The implications of the 2009 and 2011 USCC reports cannot be underestimated. The efforts that both government and commercial operators may have to make, and require satellite manufacturers to participate in, to secure satellites against hacking and their transmissions, including the content borne by those transmissions, against interception, cannot be underestimated, and, as stated, is a moving, always receding, target. Customers will demand the best protection obtainable, and those costs will be, in whole or in part, passed on to customers or imperil margins. To the extent the U.S. Government is relying on commercial satellites for an increasing range of services under the “hosted payload” model, the pressure to protect against hacking will be even greater.  

Perhaps as importantly, it is critical to substantiate the allegations being made. Knowing something and proving it are not the same thing, and if the U.S. or other concerned International Telecommunications Union administrations can prove that the source of hacking is China or China-affiliated persons or organizations, it will be better positioned to exert pressure unilaterally, multilaterally and through non-governmental organizations to pressure China to desist. As China develops as a space-faring power itself and a potential target of the same kind of attack, it will of course have reason to think more about the consequences of doing so, just as its increasing production of intellectual property will alter its perception of the acceptability of intellectual property piracy. Until that happens, and perhaps even after it does, satellite hacking remains a credible and serious threat.  

However, satellite hacking is only part of the overall cybersecurity issue of intrusion into space sector computer networks for military or industrial espionage purposes. On March 22, 2013, The New York Times reported that NASA had shut down a large public database and decided to limit access to agency facilities by foreign citizens to hinder efforts by other countries to obtain sensitive space technology information. NASA administrator Charles Bolden announced the moves following the arrest of a Chinese citizen, Bo Jiang, at Dulles airport after he boarded a Beijing-bound flight. Mr. Jiang had been working as a contractor at NASA’s Langley Research Center in Virginia, and was arrested on board his flight in possession of an allegedly undeclared laptop computer, hard drive and SIM card.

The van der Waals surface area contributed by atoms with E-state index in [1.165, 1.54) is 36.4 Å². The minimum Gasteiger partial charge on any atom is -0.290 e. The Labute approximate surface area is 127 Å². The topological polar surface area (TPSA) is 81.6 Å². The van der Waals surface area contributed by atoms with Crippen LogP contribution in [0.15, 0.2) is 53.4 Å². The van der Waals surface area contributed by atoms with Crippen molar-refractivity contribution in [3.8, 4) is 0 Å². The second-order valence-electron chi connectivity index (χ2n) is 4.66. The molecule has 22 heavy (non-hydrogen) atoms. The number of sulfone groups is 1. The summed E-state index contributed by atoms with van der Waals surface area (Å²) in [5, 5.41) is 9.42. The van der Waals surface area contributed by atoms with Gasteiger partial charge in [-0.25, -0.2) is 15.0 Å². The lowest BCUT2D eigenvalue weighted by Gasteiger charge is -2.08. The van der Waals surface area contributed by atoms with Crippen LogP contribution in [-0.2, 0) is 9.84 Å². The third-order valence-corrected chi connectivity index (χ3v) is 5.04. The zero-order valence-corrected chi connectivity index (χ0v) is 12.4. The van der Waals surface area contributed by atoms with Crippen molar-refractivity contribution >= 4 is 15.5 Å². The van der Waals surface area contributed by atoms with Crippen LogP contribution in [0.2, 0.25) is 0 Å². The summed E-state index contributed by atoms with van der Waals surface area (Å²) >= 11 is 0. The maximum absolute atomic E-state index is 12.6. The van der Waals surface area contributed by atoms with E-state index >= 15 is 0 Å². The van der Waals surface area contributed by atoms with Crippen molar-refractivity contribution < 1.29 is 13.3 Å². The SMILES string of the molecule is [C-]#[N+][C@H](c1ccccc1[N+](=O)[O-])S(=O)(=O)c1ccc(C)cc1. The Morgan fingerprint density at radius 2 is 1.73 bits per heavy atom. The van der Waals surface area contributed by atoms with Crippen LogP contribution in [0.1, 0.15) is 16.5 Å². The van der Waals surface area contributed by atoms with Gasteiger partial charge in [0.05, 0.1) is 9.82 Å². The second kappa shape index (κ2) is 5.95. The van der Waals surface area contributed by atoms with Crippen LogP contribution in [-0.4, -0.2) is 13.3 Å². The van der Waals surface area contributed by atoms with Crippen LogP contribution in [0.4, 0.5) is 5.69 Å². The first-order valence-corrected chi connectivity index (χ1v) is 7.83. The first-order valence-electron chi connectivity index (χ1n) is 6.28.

The database in question is the NASA Technical Reports Server, a giant repository of public access information compiled in the form of technical and scientific journal articles, videos, presentations and other materials. While several prominent members of the scientific community asserted that the database shutdown was an overreaction to the Jiang arrest, Major General Bolden stated that the Agency review was necessary to review whether materials controlled under U.S. technology export laws and regulations had accidentally been put on the server, allowing their effective “export” without a license in violation of the State Department ITAR or Commerce Department EAR regulatory regimes. At issue, as usual in the U.S., is the balancing of the critical free and fair exchange of information in an open society with the need to prevent intellectual property theft and industrial, military and government espionage that threatens critical national security and other interests.  

The fact that NASA operates both Landsat-7 and Terra AM-1 and the Technical Reports Server may highlight an issue of security consciousness endemic to NASA itself. NASA is a civilian agency not part of the intelligence community, and has an express research and dissemination of knowledge and information mission that arguably is unlikely to coincide with a culture of best security practices. Indeed, the mission of an agency like NASA may be intrinsically incompatible with best security practices. However, NASA may be the canary in the coalmine in this situation, for if its land-based and in-orbit security protocols are lacking, it is unlikely that the commercial fleet is more secure. And the commercial fleet transmits untold amounts of sensitive civil information from the worlds of finance, science, navigation, media and other sectors. Moreover, the increasing reliance of the military and other government agencies on “hosted payloads” and other capacity of the commercial fleet means that hacking and other cyber-attacks on in-orbit satellites, ground stations and associated networks have more than civil implications, as serious as those might be.